Scott Walker: Wall between U.S. and Canada a 'legitimate' idea
Gov. Scott Walker this weekend said it's a "legitimate" idea to consider building a wall between the United States and Canada to deter terrorists.
In a 30-minute taped interview with NBC's "Meet the Press" host Chuck Todd, Walker emphasized his desire to "secure" the country's borders to boost safety from terrorists, focusing on the southern border with Mexico. But when pressed by Todd, Walker said extending that effort to the country's 5,525-mile border with Canada is worth looking into.
"Why are we always talking about the southern border and a fence there? We don't talk about a northern border — where, if this is about securing the border from potentially terrorists coming over," Todd said, asking Walker if he would build a wall on the northern border, too.
"Some people have asked us about that in New Hampshire," Walker responded. "They raised some very legitimate concerns, including some law enforcement folks that brought that up to me at one of our town hall meetings about a week and a half ago. So, that is a legitimate issue for us to look at."
Walker and other GOP candidates seeking the 2016 presidential nomination have focused heavily on immigration issues — especially frontrunner Donald Trump, who has called for a wall to be built between the U.S. and Mexico and that Mexico should pay for it.
But secure borders also help fight terrorists, Walker told cadets at The Citadel in Charleston, S.C. on Friday while laying out his foreign policy agenda. This element of his plan prompted Todd's questions about the lack of campaign rhetoric about also securing the country's northern border with Canada.
In December of 1999, a 34-year-old Algerian man living in Montreal, Canada who planned to bomb the Los Angeles International airport was arrested in Port Angeles, Washington while trying to cross the border into the U.S.
In the interview, Walker also dismissed a recent Marquette University poll that showed 39 percent of Wisconsin residents approve of Walker's job performance. Fellow 2016 GOP hopeful Ohio Gov. John Kasich has a job approval rating of 61 percent, Todd gave as a comparison.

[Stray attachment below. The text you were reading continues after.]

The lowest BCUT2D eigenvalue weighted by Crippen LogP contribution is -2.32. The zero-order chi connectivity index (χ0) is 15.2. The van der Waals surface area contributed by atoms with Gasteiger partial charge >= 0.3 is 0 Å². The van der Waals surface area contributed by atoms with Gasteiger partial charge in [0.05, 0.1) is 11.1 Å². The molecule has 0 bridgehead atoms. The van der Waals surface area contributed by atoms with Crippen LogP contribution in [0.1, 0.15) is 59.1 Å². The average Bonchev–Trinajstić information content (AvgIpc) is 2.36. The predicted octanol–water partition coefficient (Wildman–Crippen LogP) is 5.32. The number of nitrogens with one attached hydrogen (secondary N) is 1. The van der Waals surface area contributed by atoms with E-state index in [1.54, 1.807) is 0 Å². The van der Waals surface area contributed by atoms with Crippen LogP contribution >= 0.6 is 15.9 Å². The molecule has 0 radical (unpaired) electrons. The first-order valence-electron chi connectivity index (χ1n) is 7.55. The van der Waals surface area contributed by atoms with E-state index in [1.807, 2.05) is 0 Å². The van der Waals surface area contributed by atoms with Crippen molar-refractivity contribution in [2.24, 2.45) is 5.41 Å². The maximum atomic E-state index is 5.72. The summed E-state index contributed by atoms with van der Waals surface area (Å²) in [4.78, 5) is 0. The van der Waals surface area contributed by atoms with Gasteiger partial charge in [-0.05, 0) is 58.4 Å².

"You should want someone who doesn’t care about the next election — they care about the next generation. That’s the difference," Walker said in response. "I went out and pushed big, bold reforms in my first term — I haven’t let up. I’m the kind of leader that’s going to go out and say 'I don’t care about the next election, I care what’s right for the next generation.'"
Walker also was asked about statistics showing life for black residents of Wisconsin is significantly different than it is for white residents. Wisconsin has the highest rate of incarceration for black males, ranks last in the country in quality of life for black children and the unemployment rate for black residents of Wisconsin is double the national average.
"It's the sad truth — it’s been true for decades," said Walker, who served as Milwaukee County Executive before being elected governor in 2010. "And part of it is, I think, some of the poor policies in the city of Milwaukee."
Walker then touted the state's school voucher program — saying it gave "African-American, Latino and other families the ability to get beyond some of the schools in those neighborhoods that weren’t living up to those standards."
He said the wide racial disparities in the state also fueled the decision to pursue his landmark collective bargaining measure known as Act 10, saying it allowed school districts to keep good teachers.
Walker then told the story of Wauwatosa teacher Megan Sampson: who was laid off in 2010 by the Milwaukee School District after her first year of teaching, despite being an award-winning English teacher. Walker said Act 10 allowed school districts to get rid of seniority rules often found in union employment contracts.
Sampson has repeatedly objected to Walker's use of her story while campaigning. In the NBC interview, he didn't use her name while telling the story.